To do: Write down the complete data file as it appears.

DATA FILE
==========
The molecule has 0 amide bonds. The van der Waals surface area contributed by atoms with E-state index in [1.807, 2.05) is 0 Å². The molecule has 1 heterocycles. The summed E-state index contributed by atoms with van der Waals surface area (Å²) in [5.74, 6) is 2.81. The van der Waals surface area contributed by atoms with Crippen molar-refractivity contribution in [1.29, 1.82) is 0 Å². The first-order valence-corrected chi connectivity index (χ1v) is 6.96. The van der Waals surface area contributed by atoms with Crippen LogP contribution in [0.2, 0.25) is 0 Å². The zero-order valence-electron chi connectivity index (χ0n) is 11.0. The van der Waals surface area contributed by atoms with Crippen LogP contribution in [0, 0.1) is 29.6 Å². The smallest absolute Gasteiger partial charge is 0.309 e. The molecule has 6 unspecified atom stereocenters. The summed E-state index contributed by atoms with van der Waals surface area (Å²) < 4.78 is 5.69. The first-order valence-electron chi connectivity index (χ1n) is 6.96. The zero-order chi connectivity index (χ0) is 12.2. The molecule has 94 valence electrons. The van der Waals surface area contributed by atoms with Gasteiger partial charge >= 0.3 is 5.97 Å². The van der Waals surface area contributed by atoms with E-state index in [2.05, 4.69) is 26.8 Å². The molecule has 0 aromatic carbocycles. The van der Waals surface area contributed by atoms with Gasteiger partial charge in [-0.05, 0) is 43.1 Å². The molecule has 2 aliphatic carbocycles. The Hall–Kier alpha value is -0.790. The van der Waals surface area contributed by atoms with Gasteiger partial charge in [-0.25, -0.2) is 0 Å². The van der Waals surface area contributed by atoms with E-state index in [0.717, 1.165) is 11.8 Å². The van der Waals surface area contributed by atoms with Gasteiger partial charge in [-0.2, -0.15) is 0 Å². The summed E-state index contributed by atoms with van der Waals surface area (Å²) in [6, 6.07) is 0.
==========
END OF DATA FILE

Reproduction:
The molecule has 0 amide bonds. The van der Waals surface area contributed by atoms with E-state index in [1.807, 2.05) is 0 Å². The molecule has 1 heterocycles. The summed E-state index contributed by atoms with van der Waals surface area (Å²) in [5.74, 6) is 2.81. The van der Waals surface area contributed by atoms with Crippen molar-refractivity contribution in [1.29, 1.82) is 0 Å². The first-order valence-corrected chi connectivity index (χ1v) is 6.96. The van der Waals surface area contributed by atoms with Crippen LogP contribution in [0.2, 0.25) is 0 Å². The zero-order valence-electron chi connectivity index (χ0n) is 11.0. The van der Waals surface area contributed by atoms with Crippen LogP contribution in [0, 0.1) is 29.6 Å². The smallest absolute Gasteiger partial charge is 0.309 e. The molecule has 6 unspecified atom stereocenters. The summed E-state index contributed by atoms with van der Waals surface area (Å²) < 4.78 is 5.69. The first-order valence-electron chi connectivity index (χ1n) is 6.96. The zero-order chi connectivity index (χ0) is 12.2. The molecule has 94 valence electrons. The van der Waals surface area contributed by atoms with Gasteiger partial charge >= 0.3 is 5.97 Å². The van der Waals surface area contributed by atoms with E-state index in [2.05, 4.69) is 26.8 Å². The molecule has 0 aromatic carbocycles. The van der Waals surface area contributed by atoms with Gasteiger partial charge in [-0.05, 0) is 43.1 Å². The molecule has 2 aliphatic carbocycles. The Hall–Kier alpha value is -0.790. The van der Waals surface area contributed by atoms with Gasteiger partial charge in [-0.25, -0.2) is 0 Å². The van der Waals surface area contributed by atoms with E-state index in [0.717, 1.165) is 11.8 Å². The van der Waals surface area contributed by atoms with Gasteiger partial charge in [-0.2, -0.15) is 0 Å². The summed E-state index contributed by atoms with van der Waals surface area (Å²) in [6, 6.07) is 0.